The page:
Animal reproduction studies have not been conducted with Cuprum Aceticum chloride. It is also not known whether Cuprum Aceticum chloride can cause fetal harm when administered to a pregnant woman or can affect reproductive capacity. Cuprum Aceticum chloride should be given to a pregnant woman only if clearly indicated.
An evaluation of current literature revealed no clinical experience identifying differences in response between elderly and younger patients. In general, dose selection for an elderly patient should be cautious, usually starting at the low end of the dosing range, reflecting the greater frequency of decreased hepatic, renal, or cardiac function, and of concomitant disease or other drug therapy.
DRUG ABUSE AND DEPENDENCE
Cuprum Aceticum toxicity can produce prostration, behavior change, diarrhea, progressive marasmus, hypotonia, photophobia and peripheral edema. Such symptoms have been reported with a serum Cuprum Aceticum level of 286 mcg/dl. Cuprum Aceticum toxicity can also result in hemolysis and liver toxicity, including hepatic necrosis which may be fatal. D-penicillamine has been reported effective as an antidote.
DOSAGE AND ADMINISTRATION
Cuprum Aceticum 0.4 mg/mL (Cupric Chloride Injection, USP) contains 0.4 mg copper/mL and is administered intravenously only after dilution. The additive should be diluted in a volume of fluid not less than 100 mL. For the adult receiving TPN, the suggested additive dosage is 0.5 to 1.5 mg copper/day (1.25 to 3.75 mL/day). For pediatric patients, the suggested additive dosage is 20 mcg copper/kg/day (0.05 mL/kg/day). Infants weighing less than 1500 gm may have increased requirements because of their low body reserves and increased requirements for growth.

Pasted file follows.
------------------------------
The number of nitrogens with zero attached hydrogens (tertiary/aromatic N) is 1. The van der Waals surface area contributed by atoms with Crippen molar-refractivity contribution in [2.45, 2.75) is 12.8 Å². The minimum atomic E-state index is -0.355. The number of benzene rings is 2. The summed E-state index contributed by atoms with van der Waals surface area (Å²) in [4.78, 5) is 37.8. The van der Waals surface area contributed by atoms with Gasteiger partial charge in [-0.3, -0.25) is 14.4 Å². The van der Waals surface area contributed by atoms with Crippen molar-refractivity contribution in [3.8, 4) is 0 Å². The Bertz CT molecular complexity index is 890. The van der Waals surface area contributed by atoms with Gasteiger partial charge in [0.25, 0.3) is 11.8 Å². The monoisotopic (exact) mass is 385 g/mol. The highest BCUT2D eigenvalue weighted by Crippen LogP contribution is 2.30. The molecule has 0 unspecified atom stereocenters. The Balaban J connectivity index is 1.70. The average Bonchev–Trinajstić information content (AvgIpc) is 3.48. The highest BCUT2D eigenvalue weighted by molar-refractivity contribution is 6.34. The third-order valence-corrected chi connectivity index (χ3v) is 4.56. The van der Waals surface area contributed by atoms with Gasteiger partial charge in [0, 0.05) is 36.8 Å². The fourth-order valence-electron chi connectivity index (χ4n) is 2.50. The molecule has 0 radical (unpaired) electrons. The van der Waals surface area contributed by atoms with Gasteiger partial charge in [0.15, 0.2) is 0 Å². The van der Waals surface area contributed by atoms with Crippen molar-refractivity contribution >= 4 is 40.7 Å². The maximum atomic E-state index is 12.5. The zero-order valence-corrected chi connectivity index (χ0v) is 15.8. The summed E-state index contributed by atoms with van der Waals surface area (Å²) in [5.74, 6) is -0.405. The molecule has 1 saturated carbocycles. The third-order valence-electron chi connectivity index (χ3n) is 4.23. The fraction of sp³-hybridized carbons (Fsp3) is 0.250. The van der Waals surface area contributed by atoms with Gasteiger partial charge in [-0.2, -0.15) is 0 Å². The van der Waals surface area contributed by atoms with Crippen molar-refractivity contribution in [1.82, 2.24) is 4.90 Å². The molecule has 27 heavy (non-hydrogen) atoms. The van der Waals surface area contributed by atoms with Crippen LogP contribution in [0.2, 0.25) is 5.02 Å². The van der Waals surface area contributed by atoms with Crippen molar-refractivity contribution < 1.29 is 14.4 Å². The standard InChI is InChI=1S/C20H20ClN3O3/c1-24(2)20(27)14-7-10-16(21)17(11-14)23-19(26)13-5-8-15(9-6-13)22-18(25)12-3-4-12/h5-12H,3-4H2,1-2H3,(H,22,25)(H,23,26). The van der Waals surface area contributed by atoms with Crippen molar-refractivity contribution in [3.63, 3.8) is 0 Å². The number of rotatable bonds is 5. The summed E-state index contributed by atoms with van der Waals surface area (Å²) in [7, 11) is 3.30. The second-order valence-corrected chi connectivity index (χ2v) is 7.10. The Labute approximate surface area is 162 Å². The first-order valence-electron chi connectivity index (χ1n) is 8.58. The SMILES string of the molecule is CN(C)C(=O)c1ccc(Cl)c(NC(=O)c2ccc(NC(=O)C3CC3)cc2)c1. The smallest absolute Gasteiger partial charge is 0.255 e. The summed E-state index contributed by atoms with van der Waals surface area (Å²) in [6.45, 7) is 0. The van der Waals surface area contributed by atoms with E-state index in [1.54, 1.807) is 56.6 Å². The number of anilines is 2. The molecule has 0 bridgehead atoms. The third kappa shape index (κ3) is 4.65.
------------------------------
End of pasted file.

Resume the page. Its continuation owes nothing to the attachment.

Parenteral drug products should be inspected visually for particulate matter and discoloration prior to administration, whenever solution and container permit. (See PRECAUTIONS .)
Cuprum Aceticum 0.4 mg/mL (Cupric Chloride Injection, USP) is supplied in 10 mL Plastic Vials (NDC No. 0409-4092-01).
Store at 20 to 25°C (68 to 77°F).
Revised: November, 2009
Printed in USA EN-2321
Hospira, Inc., Lake Forest, IL 60045 USA
Cuprum Aceticum pharmaceutical active ingredients containing related brand and generic drugs:
Active ingredient is the part of the drug or medicine which is biologically active. This portion of the drug is responsible for the main action of the drug which is intended to cure or reduce the symptom or disease. The other portions of the drug which are inactive are called excipients; there role is to act as vehicle or binder. In contrast to active ingredient, the inactive ingredient's role is not significant in the cure or treatment of the disease. There can be one or more active ingredients in a drug.
Cuprum Aceticum available forms, composition, doses:
Form of the medicine is the form in which the medicine is marketed in the market, for example, a medicine X can be in the form of capsule or the form of chewable tablet or the form of tablet. Sometimes same medicine can be available as injection form. Each medicine cannot be in all forms but can be marketed in 1, 2, or 3 forms which the pharmaceutical company decided based on various background research results.
Composition is the list of ingredients which combinedly form a medicine. Both active ingredients and inactive ingredients form the composition. The active ingredient gives the desired therapeutic effect whereas the inactive ingredient helps in making the medicine stable.